Two recent decisions of the Delaware Court of Chancery, In re Topps and In re Lear Corporation, consider a number of important legal issues that arise in the context of public M&A transactions. Among them are the following:
Management conflicts of interest. Delaware courts have recently expressed concern that the interests of senior management in negotiating friendly mergers may not be materially aligned with the interests of shareholders, particularly due to assurances by the buyer of continued employment.1 Under the so-called Revlon standard, when directors propose to sell a company for cash or engage in a change of control transaction, they must take reasonable measures to ensure that shareholders receive the highest value obtainable. As the Delaware Court stated in Topps, "When directors bias the process against one bidder and towards another not in a reasoned effort to maximize advantage for the stockholder, but to tilt the process toward the bidder more likely to continue current management, they commit a breach of fiduciary duty."
In Topps, the Topps board approved entering into a merger agreement with a private equity group led by former Disney CEO Michael Eisner. Eisner had assured to Topps’ managers that their employment would be continued after the merger, and this was not adequately disclosed in the proxy materials. No such assurances existed in the case of a competing offer by a strategic buyer, Upper Deck. The essence of the claim by plaintiffs in Topps was that a majority of the board had been motivated by a desire to ensure that Topps would remain under the control of a friendly buyer who would continue present management, including family members of the company’s founder. The court found that the Topps board had likely breached its fiduciary duty by failing to try to negotiate a better deal with Upper Deck and enjoined Topps from proceeding with a shareholder vote on the Eisner merger until Topps had amended its proxy statement to disclose all of the facts regarding Eisner’s assurances that he would retain existing management.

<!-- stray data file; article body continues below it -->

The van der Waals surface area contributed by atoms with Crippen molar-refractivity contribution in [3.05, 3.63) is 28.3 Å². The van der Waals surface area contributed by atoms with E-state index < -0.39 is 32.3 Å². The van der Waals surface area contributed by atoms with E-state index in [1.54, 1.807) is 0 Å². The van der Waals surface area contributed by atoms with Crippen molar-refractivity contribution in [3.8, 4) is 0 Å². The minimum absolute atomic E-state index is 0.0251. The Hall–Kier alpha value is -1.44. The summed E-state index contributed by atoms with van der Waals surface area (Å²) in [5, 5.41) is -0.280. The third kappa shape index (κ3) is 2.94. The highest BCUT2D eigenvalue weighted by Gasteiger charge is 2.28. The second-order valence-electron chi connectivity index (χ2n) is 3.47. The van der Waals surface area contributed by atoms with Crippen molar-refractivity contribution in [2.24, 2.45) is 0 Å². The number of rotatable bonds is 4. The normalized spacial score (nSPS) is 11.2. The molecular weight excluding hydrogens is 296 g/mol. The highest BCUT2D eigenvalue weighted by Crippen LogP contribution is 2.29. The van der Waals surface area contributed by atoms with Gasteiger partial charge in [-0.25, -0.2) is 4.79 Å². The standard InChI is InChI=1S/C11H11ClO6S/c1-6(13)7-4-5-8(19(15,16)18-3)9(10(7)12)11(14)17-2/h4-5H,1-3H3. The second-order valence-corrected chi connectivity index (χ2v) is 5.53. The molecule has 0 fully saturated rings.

In Lear Corporation, the company entered into a merger agreement with Carl Icahn, a significant shareholder (24 per cent) at the time. For purposes of negotiating with Icahn, the Lear board set up a special committee. However, because this committee apparently did not view Icahn’s proposal to buy the company as presenting a conflict for Lear’s CEO and senior management team, the special committee "did not insert itself or its advisors into the merger negotiations." Rather, it "stood back from the frontlines of due diligence and the negotiation of price and other merger terms," allowed the CEO to "spearhead" the negotiations, and engaged the company’s long-standing outside counsel and the company’s financial advisors as its own advisors.